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When Chad Dickson discovered his two and a half year old daughter, Cora Nicole, needed a kidney transplant, his thoughts jumped back to a year earlier when he chose to donate a portion of his liver to save his son, Felix.
Felix was born with biliary atresia, a birth condition that obstructs the flow of bile in the system and can be corrected with a liver transplant. Chad discovered he was a match and without hesitation donated a piece of his liver to his son.
It was only one year later – in February 2015 -- that he received similar news about his daughter. Cora Nicole needed a kidney transplant because she had kidney dysplasia.
Again, Chad discovered he was a match. He immediately made the decision to donate one of his kidneys to his daughter.
This month, Chad and about 340 other organ donors were honoured at the first Living Donors Celebration event organized by the University Health Network, St. Michael's Hospital and SickKids Hospital.
The event featured heartfelt speeches from three organ donors who have each donated a kidney or a piece of their liver in the past two years.
The three hospitals who organized the event are the first in Ontario to honour their living donors with a unique pin for each donor. Featuring the green Gift of Life ribbon and a butterfly to symbolize transformation, the pins were originally designed by the wife of a kidney transplant patient at Toronto General Hospital.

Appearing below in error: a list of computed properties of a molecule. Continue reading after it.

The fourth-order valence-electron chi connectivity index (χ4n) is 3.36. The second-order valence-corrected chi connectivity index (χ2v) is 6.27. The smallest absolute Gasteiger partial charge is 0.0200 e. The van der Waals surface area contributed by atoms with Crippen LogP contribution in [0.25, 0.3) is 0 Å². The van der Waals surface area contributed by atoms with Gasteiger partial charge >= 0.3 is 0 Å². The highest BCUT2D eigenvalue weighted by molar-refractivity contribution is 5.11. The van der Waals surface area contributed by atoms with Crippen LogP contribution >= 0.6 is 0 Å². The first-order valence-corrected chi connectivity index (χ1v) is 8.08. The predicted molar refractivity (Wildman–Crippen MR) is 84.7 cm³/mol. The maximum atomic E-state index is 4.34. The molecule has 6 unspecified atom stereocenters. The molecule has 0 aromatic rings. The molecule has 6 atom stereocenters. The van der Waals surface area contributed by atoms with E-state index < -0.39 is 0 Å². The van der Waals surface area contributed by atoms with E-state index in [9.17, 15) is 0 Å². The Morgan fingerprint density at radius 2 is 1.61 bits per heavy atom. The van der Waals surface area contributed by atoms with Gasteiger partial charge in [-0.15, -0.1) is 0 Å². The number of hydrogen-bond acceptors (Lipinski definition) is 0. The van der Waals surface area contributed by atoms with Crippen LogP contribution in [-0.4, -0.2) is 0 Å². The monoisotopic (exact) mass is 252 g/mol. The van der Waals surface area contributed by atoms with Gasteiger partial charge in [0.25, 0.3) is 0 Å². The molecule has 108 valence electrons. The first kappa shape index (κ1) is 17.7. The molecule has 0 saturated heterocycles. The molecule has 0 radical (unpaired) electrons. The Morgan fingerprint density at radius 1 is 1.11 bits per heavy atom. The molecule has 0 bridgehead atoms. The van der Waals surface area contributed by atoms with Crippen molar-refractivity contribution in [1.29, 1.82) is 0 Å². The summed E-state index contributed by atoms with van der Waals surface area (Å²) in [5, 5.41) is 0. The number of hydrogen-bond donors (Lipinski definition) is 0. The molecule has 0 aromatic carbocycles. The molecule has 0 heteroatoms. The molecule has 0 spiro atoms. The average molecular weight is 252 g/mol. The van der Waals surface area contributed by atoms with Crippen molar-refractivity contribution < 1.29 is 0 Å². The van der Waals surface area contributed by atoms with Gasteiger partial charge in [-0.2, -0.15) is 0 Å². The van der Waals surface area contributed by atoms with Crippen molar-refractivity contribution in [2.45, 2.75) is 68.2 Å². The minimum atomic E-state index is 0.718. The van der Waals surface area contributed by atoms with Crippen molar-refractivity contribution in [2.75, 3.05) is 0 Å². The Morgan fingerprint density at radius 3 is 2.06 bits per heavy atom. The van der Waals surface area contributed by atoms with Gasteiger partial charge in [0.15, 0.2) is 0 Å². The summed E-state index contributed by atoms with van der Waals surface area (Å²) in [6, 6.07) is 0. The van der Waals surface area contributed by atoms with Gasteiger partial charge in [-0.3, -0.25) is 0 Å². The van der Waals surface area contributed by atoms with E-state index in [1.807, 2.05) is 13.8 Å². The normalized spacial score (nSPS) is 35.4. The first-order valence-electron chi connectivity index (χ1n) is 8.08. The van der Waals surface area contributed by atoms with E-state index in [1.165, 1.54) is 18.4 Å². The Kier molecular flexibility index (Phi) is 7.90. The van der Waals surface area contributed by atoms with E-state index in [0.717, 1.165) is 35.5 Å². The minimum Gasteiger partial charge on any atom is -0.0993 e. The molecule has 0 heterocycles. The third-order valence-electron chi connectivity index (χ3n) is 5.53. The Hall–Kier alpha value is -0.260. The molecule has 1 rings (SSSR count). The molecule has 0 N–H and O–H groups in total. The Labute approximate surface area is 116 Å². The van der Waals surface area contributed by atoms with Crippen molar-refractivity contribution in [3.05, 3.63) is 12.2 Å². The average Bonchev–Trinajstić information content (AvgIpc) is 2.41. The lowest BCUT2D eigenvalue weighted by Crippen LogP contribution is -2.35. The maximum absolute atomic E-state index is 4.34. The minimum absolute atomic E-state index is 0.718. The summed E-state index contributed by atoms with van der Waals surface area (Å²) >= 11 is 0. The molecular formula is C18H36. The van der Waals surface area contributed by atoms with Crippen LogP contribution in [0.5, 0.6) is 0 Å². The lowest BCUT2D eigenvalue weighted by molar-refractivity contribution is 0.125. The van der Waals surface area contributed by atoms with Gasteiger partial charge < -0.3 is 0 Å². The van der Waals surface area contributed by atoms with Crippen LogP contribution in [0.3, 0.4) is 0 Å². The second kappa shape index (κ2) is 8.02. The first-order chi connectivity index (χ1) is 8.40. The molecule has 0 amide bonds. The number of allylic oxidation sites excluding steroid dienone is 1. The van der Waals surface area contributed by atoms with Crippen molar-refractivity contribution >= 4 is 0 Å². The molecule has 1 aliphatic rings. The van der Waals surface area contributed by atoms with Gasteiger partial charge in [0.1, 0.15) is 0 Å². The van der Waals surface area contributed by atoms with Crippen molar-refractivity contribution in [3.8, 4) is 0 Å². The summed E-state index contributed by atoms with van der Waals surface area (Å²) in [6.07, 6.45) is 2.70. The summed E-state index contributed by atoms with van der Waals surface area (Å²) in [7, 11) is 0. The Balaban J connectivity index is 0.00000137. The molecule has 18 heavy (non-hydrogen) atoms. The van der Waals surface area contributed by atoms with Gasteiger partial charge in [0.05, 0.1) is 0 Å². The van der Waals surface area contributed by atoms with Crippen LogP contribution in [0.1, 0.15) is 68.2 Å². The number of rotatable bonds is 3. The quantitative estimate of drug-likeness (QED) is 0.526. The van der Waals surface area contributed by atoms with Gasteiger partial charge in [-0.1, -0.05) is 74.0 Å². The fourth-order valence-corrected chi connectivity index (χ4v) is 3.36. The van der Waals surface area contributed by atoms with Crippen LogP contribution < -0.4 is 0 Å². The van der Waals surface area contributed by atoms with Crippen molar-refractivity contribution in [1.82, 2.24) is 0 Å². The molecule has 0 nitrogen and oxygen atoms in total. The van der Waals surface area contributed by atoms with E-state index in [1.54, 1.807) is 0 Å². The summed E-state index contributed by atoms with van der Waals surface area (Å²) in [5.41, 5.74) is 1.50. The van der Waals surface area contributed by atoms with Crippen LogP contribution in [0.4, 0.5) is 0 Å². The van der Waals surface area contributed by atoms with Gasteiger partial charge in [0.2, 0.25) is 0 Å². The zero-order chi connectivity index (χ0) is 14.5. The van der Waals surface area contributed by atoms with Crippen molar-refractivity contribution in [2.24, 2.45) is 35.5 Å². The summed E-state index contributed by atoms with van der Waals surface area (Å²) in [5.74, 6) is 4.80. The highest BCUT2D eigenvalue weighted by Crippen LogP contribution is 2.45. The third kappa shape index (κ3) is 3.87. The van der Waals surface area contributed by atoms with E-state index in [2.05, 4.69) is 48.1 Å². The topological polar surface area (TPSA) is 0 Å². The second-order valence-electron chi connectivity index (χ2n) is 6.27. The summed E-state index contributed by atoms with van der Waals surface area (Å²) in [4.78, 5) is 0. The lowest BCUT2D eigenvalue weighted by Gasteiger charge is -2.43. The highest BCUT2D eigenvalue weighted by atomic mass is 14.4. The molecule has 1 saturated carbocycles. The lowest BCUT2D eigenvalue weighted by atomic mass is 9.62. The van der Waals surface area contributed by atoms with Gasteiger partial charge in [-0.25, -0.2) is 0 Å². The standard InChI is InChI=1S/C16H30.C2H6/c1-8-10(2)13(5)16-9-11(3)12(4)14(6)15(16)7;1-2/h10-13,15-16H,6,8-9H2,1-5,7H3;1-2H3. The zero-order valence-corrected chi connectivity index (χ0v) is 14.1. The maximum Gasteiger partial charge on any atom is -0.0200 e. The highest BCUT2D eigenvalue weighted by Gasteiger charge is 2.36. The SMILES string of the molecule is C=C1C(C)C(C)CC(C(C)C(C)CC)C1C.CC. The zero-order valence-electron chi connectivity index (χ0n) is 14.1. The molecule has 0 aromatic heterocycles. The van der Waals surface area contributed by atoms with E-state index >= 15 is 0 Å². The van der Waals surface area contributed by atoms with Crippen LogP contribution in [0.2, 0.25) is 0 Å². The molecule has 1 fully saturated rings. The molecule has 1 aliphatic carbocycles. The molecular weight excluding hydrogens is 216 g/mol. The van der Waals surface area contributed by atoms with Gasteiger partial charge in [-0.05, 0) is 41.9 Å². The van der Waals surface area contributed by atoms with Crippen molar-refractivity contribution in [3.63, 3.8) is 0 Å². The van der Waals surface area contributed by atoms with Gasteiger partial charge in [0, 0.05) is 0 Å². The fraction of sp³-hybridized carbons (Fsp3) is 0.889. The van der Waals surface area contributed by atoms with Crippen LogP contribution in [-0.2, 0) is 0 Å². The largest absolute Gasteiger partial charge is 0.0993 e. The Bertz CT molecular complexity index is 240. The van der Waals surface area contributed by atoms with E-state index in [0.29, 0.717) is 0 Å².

Organ donors needed
Currently, there are 1,500 people in Ontario waiting for an organ transplant. Every three days, someone on that list dies waiting for a transplant. Only 26 per cent of Ontarians are registered donors. The living donor option addresses the gap between the need for organ donors and the actual donor rate.
"Today's medical results mean that 80 to 90 per cent of all recipients live five years post-transplant, with many making it to 30 or even 40 years post-transplant," says Dr. Atul Humar, Medical Director of the Multi-Organ Transplant Program at UHN.
UHN's living donor programs are renowned around the world: the living donor kidney program is the largest in Canada, and the living donor liver program is the largest in North America. Both programs have excellent surgical outcomes and long-term results that generally exceed international benchmarks.
Surgeons and medical teams visit from institutions around the world to learn what has led to our programs' internationally renowned success.
The power of donation
Susan Pattison, one of the event speakers, has been a registered nurse for 30 years and recently donated one of her kidneys to a close friend.
"I'm a great supporter of organ donation. I see the benefits through my work and now I see them personally through my friend," she explains.
Chad has also seen his children do well after their transplants and the family has a closer bond because of it, says Sharlene Dickson, Chad's wife.
"It took courage for him to do this," she says.
"But it gives us courage to see the strength in our kids."